In addition to the photos printed in this issue, images from Tariq’s celebrated 2006 exhibit Forlorn in Ohio, which documented the plight of Somali refugees, are now part of a permanent collection of the Columbus Museum of Art. In recognition of the power of his work to call attention to the plight of refugees, he has also been honored with the South Side Settlement House’s prestigious Arts Freedom Award and the Individual Artist Award by both the Ohio and Greater Columbus Art Councils. He also works in film, directing the documentaries Emergency Living: Somalia in the Aftermath of Famine, and Women, War and Resettlement: Nasro’s Journey, the latter of which was aired on WOSU Public Television in 2012.
We encourage you to follow more of Tariq’s work at tariqtarey.com or @tariqtarey.
I remember when it was still unusual, the women with heads covered by hijabs, clutching their children’s hands, moving about the streets of Columbus in a bit of a daze. Men, looking for work, trying to fill out forms they didn’t understand. Many predicted these Somalis would move elsewhere after a short while. How could a busy, football-crazed, and sometimes very cold Midwestern city become a new home for refugees from the coast of East Africa?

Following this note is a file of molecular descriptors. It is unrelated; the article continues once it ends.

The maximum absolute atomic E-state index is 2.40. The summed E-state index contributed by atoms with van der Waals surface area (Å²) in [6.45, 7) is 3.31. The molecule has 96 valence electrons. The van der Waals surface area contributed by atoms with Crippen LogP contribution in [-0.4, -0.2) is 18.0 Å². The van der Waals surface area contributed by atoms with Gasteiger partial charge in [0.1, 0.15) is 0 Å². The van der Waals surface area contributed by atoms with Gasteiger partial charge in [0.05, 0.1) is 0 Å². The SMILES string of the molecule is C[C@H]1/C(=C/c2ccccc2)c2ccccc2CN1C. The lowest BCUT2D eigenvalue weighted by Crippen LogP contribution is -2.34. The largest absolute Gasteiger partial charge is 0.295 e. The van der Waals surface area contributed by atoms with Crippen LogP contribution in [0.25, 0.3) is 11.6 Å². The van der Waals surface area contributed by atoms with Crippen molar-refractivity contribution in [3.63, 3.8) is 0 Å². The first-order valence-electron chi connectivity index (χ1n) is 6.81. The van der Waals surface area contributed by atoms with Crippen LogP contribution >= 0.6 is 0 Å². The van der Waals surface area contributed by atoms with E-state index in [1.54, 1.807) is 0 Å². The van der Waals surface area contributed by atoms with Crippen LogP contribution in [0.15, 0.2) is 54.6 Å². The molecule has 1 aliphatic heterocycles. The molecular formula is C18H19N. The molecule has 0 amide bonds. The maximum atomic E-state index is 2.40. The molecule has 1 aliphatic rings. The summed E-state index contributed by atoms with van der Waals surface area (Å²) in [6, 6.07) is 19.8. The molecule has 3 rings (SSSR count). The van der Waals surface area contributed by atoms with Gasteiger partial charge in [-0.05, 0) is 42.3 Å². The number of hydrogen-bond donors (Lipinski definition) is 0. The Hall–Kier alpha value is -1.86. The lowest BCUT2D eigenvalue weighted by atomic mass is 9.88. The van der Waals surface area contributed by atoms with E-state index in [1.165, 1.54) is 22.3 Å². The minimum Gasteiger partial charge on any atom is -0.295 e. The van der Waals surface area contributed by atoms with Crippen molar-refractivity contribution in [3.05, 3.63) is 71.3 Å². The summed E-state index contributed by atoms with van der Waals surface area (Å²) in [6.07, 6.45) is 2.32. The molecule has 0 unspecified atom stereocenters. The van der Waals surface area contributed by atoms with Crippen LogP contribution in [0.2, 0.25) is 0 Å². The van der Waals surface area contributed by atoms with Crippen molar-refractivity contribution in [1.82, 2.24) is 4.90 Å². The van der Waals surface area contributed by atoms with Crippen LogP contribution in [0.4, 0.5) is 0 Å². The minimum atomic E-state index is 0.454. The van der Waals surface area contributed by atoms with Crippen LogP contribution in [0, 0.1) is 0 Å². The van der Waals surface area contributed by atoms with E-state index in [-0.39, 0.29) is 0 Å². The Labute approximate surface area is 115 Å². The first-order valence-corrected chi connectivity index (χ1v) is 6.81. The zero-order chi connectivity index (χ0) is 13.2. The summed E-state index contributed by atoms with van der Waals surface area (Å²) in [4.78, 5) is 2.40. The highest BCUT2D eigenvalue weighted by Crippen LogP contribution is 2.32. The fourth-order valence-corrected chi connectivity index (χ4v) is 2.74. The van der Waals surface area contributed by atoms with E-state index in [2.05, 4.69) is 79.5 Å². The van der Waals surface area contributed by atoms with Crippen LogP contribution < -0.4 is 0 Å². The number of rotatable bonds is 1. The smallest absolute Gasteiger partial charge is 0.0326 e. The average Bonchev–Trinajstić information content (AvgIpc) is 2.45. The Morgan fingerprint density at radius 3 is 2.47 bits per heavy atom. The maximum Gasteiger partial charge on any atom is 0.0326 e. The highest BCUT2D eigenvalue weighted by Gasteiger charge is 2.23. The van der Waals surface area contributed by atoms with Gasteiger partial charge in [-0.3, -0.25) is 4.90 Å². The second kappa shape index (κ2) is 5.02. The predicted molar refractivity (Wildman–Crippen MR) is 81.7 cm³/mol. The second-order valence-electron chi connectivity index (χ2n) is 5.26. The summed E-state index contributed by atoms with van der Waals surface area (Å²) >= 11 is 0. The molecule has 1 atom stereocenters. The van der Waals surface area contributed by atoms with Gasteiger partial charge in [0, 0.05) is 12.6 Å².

But they didn’t leave. Today, Columbus is home to the third-largest population of Somali immigrants in North America, following Toronto and Minneapolis. They have created Columbus’s largest ethnic enclave. The story of the Somali diaspora in Columbus is not of a people who found a new home; it’s the story of people who made a new home. While I have often raised a skeptical eyebrow at the stereotype of the hardworking immigrant, I have always been amazed by the ability of the Somali community to create something from nothing, sometimes in a very short period of time.